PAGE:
Presentation Title

Watershed Resilience to Climate Change: Hysteresis behaviors of Discharge-Turbidity Concentration Relationship

Start Date

February 2018

End Date

February 2018

Abstract

Understanding urban watershed resilience to climate change and variability in the Clackamas River Basin (CRB) can aid stakeholders in managing stormwater and sanitary sewer treatment facilities to provide high-quality drinking water and watershed services. Changing precipitation regimes are likely to affect the relationship between discharge and water quality in the CRB. We examined the dominant hysteresis patterns of the discharge-turbidity relationship after major storm events in three nested watersheds using statistical analysis by season. By using available high-resolution discharge and turbidity data, we quantified hysteresis relation between discharge and water quality parameters by Hysteresis Index (HI) and classified hysteresis loops to examine HI variability to seasons, storm intensity, soil type, and land use. This paper uses five years of high-resolution water quantity and quality parameter data (2012-2016) from three monitoring stations in CRB to observe hysteresis behaviors. Watershed characteristics such as land cover type, hydrologic soil group, and drainage area were identified as potential factors that explain HI patterns. Furthermore, water quantity and quality parameters were analyzed using multiple linear regression models and correlation matrix. Results show that the maximum discharge, discharge range, and turbidity range correlates with hysteresis patterns while storm intensity moderately correlates with hysteresis behaviors. The empirical results from this research serves as an observational baseline for model evaluation and future projections in hydroclimate and water quality. A deeper understanding of discharge-concentration relationship can yield knowledge to stakeholders seeking effective ways to increase resilience of watershed services to climate change in the CRB.

Subjects

Water quality, Climate Change, Hydrology

Persistent Identifier

https://archives.pdx.edu/ds/psu/25624

Rights

© Copyright the author(s)

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Watershed Resilience to Climate Change: Hysteresis behaviors of Discharge-Turbidity Concentration Relationship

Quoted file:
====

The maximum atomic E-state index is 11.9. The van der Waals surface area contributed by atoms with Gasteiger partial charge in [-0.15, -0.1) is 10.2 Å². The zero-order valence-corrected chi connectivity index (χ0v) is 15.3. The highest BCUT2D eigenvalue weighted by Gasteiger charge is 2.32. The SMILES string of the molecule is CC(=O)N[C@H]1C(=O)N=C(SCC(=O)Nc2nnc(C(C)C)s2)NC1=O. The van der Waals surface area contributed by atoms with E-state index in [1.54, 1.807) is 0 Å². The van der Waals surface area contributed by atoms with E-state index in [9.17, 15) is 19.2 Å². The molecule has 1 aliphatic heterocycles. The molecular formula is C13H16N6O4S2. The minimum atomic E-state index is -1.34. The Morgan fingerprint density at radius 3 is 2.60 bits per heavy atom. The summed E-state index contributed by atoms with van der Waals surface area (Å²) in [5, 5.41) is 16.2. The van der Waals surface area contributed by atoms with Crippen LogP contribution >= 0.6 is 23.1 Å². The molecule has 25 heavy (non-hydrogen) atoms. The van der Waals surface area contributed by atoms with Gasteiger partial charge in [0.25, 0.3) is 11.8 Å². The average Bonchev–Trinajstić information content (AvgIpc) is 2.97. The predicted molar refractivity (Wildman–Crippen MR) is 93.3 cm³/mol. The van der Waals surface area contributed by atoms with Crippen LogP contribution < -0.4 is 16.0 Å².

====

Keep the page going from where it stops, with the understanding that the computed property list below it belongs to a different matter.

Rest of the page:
Understanding urban watershed resilience to climate change and variability in the Clackamas River Basin (CRB) can aid stakeholders in managing stormwater and sanitary sewer treatment facilities to provide high-quality drinking water and watershed services. Changing precipitation regimes are likely to affect the relationship between discharge and water quality in the CRB. We examined the dominant hysteresis patterns of the discharge-turbidity relationship after major storm events in three nested watersheds using statistical analysis by season. By using available high-resolution discharge and turbidity data, we quantified hysteresis relation between discharge and water quality parameters by Hysteresis Index (HI) and classified hysteresis loops to examine HI variability to seasons, storm intensity, soil type, and land use. This paper uses five years of high-resolution water quantity and quality parameter data (2012-2016) from three monitoring stations in CRB to observe hysteresis behaviors. Watershed characteristics such as land cover type, hydrologic soil group, and drainage area were identified as potential factors that explain HI patterns. Furthermore, water quantity and quality parameters were analyzed using multiple linear regression models and correlation matrix. Results show that the maximum discharge, discharge range, and turbidity range correlates with hysteresis patterns while storm intensity moderately correlates with hysteresis behaviors. The empirical results from this research serves as an observational baseline for model evaluation and future projections in hydroclimate and water quality. A deeper understanding of discharge-concentration relationship can yield knowledge to stakeholders seeking effective ways to increase resilience of watershed services to climate change in the CRB.